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What is Pulla?

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  • Written By: A.E. Freeman
  • Edited By: Melissa Wiley
  • Last Modified Date: 05 November 2016
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Pulla is a Finnish dessert bread. It is commonly eaten with coffee in Finland. The bread is yeasted, and its primary flavor comes from cardamom, a spice commonly used in Scandinavian baked goods as well as in Indian cooking.

People in Finland typically eat pulla around the Christmas season. They also eat the bread during coffee time in the middle of the day. While some people do make pulla on their own at home, it is just as frequently purchased from a store or bakery.

Cardamom is the defining flavor of pulla. The spice comes from India and other parts of southeast Asia. Cardamom first made its way to Scandinavia after some Vikings purchased it from Constantinople. It has a fruity flavor similar to citrus.

While cardamom is used to flavor savory dishes and tea elsewhere in the world, in Finland and other Scandinavian countries it is used almost exclusively in baking. Other Scandinavian countries have breads that are similar to pulla and that contain cardamom. In Sweden, the bread is known as vetebrod, while in Norway it is known as hvetebrod, both of which mean wheat bread.

Cardamom is available ground or in whole seed form. Like many spices, a baker will get the best flavor if he grinds the seeds as he needs them instead of using a pre-ground spice. Most pulla recipes call for between a teaspoon and two teaspoons of ground cardamom.

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In terms of texture and taste, pulla is very similar to challah bread and brioche. It is a very rich bread, usually made with butter, egg, and egg yolks and milk. Some recipes call for heavy cream in addition to the milk.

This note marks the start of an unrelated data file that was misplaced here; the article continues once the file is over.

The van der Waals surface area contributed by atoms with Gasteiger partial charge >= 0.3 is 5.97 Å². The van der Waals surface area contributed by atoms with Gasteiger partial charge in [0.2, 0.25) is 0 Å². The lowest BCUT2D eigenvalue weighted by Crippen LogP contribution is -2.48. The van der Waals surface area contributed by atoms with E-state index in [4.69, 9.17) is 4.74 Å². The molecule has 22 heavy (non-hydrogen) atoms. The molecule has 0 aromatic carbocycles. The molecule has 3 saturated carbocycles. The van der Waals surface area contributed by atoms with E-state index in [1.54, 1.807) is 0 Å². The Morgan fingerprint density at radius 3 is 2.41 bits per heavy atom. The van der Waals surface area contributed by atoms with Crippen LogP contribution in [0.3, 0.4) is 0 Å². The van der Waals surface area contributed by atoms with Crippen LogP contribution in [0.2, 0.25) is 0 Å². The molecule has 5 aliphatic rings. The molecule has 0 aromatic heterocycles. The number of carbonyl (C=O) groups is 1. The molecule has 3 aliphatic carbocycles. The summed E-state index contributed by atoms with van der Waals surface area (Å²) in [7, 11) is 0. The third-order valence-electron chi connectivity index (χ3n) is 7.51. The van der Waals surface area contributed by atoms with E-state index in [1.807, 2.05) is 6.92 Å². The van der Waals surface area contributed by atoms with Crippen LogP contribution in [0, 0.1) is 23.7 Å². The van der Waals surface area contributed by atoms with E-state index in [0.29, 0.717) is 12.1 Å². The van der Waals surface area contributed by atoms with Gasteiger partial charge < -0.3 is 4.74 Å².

Like challah bread, pulla may be braided before it is baked. To braid the bread, the baker must divide the dough into three equally sized ropes. He should gather the ropes together on one end and then braid them as if braiding someone's hair. The bread can also be shaped into a ring or into rolls.

The bread is usually glazed with an egg and some milk before being baked. Some bakers sprinkle sliced almonds or raw sugar on top of the dough as well. The dough contains a lot of sugar for bread, which contributes to its sweet taste. The baker can adjust the amount of sugar in a recipe depending on how sweet he wants the final bread to be. Recipes usually call for between a third and one full cup of sugar.

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ceilingcat
Post 11

Pulla is one kind of pastry I've never seen in the United States, which is actually kind of surprising. We have so many other international foods, pastries included!

Most bakeries have a wide variety of breads from different areas, like pumpernickel bread, Italian bread, and French bread. And of course croissants are available everywhere, even though they are traditionally French.

Hopefully pulla will catch on here in the US too! I would really like to try it, but I'm just not patient enough to make my own at home!

indemnifyme
Post 10

@SZapper - I love chai tea also. I bet it would go well with pulla. I wonder if anyone in Finland does this? A lot of foods these days are international, so I'm sure they have chai tea in Finland!

Anyway, I'm not surprised to hear that pulla is primarily eaten during the holiday season. It seems like it would fit right in with other holiday season foods, like gingerbread and pumpkin pie. Cardamom has the same type of flavor, in my opinion. In fact, I think cardamom might be part of the traditional pumpkin pie spice recipe!

SZapper
Post 9

I've been looking for some new recipes to try at home, and I think I'm going to have to try pulla. It sounds just delicious from the description in the article.

I'm already pretty sure I will like it, because I happen to love chai tea. For those who don't know, chai tea is Indian (although you can get it at almost any coffee shop these days) and is primarily made from cardamon.

In fact, I think chai tea would actually be the best drink to compliment pulla. It would be like a Finnish/Indian fusion breakfast!

Mor
Post 8

@Iluviaporos - It's not difficult to make pulla, and there are plenty of recipes online. Or maybe you should ask your friend for her recipe? Often they are passed down from mother to daughter and they are very good.

Although if you want to travel to Finland for an authentic taste, that would be fun as well!

lluviaporos
Post 7